Two Maskwacis youth had their voices heard recently during a conference aimed at the advancement of First Nations economic development officers.
Ashley Dennehy, of the Samson Cree Nation and Danielle Lightning of the Ermineskin Cree Nation, took part in a national native youth panel at the Council for Advancement of Native Development Officers (CANDO) conference in Nanaimo, B.C. from Sept. 22 to 25.
CANDO was founded by economic development officers across the country in 1990 as a non-profit society aimed at enhancing the skills of First Nations development officers. Ten years ago the group started the youth panel to recognize their successes.
Dennehy and Lightning were nominated to be part of a six-member youth panel to speak on projects they have been working on. Dennehy says the panel is one of the more popular segments of the conference as attendees are eager to hear about exciting new projects.
“We’re going to be the next leaders of our community,” she added.
While most of their stories involved entrepreneurship, Dennehy’s focus has been more on social change. She has taken part in projects in Africa and a Walk for Water initiative in Maskwacis. Dennehy says she focuses her time on social justice issues.
The panel also gave her an opportunity to get some inspiration and work closely with different groups. “I thought we had a lot of overlap and potential networking opportunities.”
“It just gives me hope for the future of our communities,” she added.
For Lightning, the experience was an opportunity to be inspired by the activities of her fellow panel members. She has two more years of education at Grant MacEwan University with a major in management studies.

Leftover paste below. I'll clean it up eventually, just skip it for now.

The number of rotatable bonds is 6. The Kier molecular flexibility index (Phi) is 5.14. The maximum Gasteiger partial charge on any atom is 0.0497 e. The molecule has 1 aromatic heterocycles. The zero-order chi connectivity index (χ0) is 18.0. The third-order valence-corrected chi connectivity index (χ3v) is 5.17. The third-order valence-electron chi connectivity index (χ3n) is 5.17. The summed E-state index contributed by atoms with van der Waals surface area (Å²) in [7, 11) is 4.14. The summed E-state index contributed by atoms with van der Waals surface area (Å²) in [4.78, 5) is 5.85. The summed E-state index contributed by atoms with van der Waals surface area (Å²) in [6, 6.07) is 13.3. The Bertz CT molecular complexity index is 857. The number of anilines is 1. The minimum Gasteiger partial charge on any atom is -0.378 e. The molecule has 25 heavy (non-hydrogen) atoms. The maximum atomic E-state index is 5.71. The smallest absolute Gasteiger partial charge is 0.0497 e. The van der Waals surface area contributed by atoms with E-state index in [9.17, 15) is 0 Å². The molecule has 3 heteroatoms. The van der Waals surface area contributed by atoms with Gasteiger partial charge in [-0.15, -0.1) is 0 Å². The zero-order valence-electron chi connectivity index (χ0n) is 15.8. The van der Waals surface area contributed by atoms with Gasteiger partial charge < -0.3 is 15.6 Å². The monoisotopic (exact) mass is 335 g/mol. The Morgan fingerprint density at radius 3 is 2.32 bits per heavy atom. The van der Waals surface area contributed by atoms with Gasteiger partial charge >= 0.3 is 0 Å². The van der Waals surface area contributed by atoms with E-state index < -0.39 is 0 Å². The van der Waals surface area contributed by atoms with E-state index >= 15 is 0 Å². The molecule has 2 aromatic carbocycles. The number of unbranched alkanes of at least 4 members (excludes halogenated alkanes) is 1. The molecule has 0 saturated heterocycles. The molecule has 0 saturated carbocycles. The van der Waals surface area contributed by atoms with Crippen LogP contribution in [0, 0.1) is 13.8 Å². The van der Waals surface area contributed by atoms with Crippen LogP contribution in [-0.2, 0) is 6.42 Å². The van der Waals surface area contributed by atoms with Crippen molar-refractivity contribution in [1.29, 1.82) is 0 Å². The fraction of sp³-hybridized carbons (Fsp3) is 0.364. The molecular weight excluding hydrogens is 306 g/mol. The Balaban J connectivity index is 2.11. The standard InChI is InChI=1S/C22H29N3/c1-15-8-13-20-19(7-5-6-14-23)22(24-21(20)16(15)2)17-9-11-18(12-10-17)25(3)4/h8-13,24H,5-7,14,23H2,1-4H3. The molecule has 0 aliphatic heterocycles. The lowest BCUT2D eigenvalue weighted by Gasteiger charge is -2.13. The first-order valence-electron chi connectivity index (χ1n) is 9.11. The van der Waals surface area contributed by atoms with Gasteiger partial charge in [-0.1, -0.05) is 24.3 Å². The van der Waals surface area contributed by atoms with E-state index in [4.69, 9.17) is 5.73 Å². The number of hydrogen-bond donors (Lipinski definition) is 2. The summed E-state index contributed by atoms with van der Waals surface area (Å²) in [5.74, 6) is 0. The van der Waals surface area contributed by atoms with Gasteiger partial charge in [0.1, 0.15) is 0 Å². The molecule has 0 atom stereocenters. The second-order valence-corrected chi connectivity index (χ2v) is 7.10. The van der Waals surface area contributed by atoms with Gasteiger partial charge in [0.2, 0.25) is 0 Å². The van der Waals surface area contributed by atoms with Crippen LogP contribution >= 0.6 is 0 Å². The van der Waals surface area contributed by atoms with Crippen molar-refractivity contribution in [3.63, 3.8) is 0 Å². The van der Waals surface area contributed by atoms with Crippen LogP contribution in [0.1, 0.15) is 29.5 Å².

Lightning was inspired by the work of fellow panelist, Michael Peters of the Glooscap First Nation in Nova Scotia. She feels his story helps paint the picture of what she aspires to do.
“It’s nice to know what he’s done to get where he is,” she explained.
Lightning’s journey started with the desire to own a fashion business. After receiving necessary certificates to pursue the career, she realized she needed a business background. Lightning had to overcome several obstacles in order to be accepted at Grant MacEwan and it took her three tries before the school accepted her application.
“Every time I reach that goal, I make more goals,” said Lightning.
She told her story to attendees at the conference and feels each of the youth panelists’ goals are similar, they just got there through different paths. Lightning feels she and Dennehy made the Maskwacis community proud.